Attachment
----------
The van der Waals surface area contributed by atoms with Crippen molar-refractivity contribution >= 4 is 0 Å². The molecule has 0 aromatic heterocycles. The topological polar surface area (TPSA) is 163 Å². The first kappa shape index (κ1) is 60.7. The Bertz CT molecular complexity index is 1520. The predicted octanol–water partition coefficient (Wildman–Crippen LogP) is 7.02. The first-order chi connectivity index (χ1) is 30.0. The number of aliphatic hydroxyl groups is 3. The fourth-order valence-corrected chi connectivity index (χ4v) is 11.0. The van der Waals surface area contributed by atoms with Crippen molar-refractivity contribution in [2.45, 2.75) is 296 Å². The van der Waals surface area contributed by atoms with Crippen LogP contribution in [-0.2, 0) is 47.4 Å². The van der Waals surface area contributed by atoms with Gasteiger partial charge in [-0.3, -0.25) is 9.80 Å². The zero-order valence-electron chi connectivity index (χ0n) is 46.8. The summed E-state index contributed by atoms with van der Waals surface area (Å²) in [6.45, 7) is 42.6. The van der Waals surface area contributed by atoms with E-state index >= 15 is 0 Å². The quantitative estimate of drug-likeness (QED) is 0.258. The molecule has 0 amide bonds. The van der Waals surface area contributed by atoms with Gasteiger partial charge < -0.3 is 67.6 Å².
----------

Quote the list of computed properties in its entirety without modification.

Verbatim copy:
The van der Waals surface area contributed by atoms with Crippen molar-refractivity contribution >= 4 is 0 Å². The molecule has 0 aromatic heterocycles. The topological polar surface area (TPSA) is 163 Å². The first kappa shape index (κ1) is 60.7. The Bertz CT molecular complexity index is 1520. The predicted octanol–water partition coefficient (Wildman–Crippen LogP) is 7.02. The first-order chi connectivity index (χ1) is 30.0. The number of aliphatic hydroxyl groups is 3. The fourth-order valence-corrected chi connectivity index (χ4v) is 11.0. The van der Waals surface area contributed by atoms with Crippen molar-refractivity contribution in [2.45, 2.75) is 296 Å². The van der Waals surface area contributed by atoms with Crippen LogP contribution in [-0.2, 0) is 47.4 Å². The van der Waals surface area contributed by atoms with Gasteiger partial charge in [-0.3, -0.25) is 9.80 Å². The zero-order valence-electron chi connectivity index (χ0n) is 46.8. The summed E-state index contributed by atoms with van der Waals surface area (Å²) in [6.45, 7) is 42.6. The van der Waals surface area contributed by atoms with E-state index >= 15 is 0 Å². The quantitative estimate of drug-likeness (QED) is 0.258. The molecule has 0 amide bonds. The van der Waals surface area contributed by atoms with Gasteiger partial charge < -0.3 is 67.6 Å².